Many musicians put off organizing the business side of their career until they have to. They may feel overwhelmed and stressed out by the demands of tax authorities and grant application requirements. As entertainment accountants, this is often when we see clients for the first time – when they are in need of organizing their finances and putting together a plan for the future. We see many missed opportunities for saving money as we are compiling years of income and expenses and filing multiple years of tax returns. Our entertainment group works with you to understand the big picture and how to keep more of your earned money.
Here are a few things you should think about once you have decided to make music your business:
Once you have started directing effort and funds toward earning income as a musician, you have a business! If you are going it alone, you are self-employed. If you have formed a band with others and are sharing in the income and expenses, you are in a partnership. Incorporating your business is a step that warrants a conversation with a professional. Having a corporation involves additional compliance and costs, and in many cases the costs outweigh the benefits to an artist at the beginning of their career, and should be in your plan to be done at a later date when you’ve hit a specific financial level or for liability reasons.
Income tax and GST/HST
Many in the music business don’t take advantage of their business losses when they are getting started. They don’t report all of their expenses because they haven’t realized a profit yet. Business losses can be claimed against other types of income (i.e., your day job) or carried forward so you get the tax benefit when you are making money down the road. As an artist, you have many types of expenses that are unique to your industry. A professional specializing in the music industry can help you determine what expenses you should be keeping track of.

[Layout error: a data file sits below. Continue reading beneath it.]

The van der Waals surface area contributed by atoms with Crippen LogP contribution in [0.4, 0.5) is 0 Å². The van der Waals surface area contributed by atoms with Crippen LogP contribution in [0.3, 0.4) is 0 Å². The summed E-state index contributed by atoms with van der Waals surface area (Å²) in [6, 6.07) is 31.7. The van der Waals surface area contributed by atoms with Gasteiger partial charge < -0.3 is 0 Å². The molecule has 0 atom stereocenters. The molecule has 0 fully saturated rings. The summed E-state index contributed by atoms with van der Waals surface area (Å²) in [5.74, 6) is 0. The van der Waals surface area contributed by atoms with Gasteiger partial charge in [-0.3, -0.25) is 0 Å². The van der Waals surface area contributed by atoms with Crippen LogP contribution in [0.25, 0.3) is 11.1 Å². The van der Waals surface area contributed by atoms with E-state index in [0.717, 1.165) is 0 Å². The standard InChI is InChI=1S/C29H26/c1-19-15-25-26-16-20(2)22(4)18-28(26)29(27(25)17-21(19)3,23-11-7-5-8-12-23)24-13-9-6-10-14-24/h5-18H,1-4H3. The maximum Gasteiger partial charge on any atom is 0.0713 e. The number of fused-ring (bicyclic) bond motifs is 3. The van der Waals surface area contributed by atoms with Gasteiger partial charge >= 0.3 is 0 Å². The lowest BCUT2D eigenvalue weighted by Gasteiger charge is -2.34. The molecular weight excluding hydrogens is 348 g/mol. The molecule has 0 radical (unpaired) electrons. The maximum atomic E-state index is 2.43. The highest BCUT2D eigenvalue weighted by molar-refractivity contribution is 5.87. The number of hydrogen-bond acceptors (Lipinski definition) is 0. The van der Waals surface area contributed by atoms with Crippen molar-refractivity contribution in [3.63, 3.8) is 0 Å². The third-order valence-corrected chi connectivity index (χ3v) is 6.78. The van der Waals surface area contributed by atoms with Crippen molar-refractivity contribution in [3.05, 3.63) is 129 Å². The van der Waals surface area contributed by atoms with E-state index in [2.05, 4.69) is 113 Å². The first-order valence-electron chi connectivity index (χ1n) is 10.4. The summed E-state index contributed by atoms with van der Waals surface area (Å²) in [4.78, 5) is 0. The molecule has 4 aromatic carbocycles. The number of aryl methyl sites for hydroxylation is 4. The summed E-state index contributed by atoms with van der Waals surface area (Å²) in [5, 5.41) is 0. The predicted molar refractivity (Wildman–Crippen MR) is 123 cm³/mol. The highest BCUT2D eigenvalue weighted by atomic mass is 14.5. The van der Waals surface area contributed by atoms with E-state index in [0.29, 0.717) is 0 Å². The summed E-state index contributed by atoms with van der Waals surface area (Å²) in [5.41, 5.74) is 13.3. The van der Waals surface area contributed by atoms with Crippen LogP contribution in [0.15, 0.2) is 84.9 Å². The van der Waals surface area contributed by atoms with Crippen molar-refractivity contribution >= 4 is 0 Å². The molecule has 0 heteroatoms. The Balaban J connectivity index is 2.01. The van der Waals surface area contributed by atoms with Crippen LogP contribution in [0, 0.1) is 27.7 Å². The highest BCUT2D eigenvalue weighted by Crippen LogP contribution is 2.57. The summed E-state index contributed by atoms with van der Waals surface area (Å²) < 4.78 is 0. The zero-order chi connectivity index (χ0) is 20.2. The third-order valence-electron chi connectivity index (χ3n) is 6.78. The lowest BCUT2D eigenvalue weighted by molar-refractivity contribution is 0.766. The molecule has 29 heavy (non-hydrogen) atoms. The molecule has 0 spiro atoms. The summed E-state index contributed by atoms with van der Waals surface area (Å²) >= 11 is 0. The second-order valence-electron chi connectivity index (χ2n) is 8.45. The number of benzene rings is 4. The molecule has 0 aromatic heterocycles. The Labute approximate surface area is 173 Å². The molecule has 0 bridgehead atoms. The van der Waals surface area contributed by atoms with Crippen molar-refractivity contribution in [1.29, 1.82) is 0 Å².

You are required to register for GST/HST when you hit $30,000 in gross (before expenses) sales (business income). Your gross income includes royalties and advances, so you can hit the threshold without being aware. Once you are registered, you have to collect GST/HST on taxable revenue, and for a touring artist you must collect the tax at the rate in force in the province where you are performing. The benefit to being registered is that you no longer have to pay GST/HST on business expenses. The amount you have collected is reduced by the GST/HST that you have paid throughout the reporting period, and the difference is either due to CRA or refunded to you.
Cash planning and budgeting
Touring is expensive and fraught with unforeseen expenses like vehicle and gear repairs, weather-related problems and a myriad of other unplanned possibilities. Recording costs can also get away from you if you’re not careful. Planning a tour or an album (including a contingency amount) should include a budget, and is a valuable exercise that will help you to stay financially focused.
Spreadsheets, cash recording templates and receipt apps will help you stay organized, on track and able to see where you are financially at a glance. We provide our clients with template worksheets to reconcile tour road cash, settlements, grant funding and many others.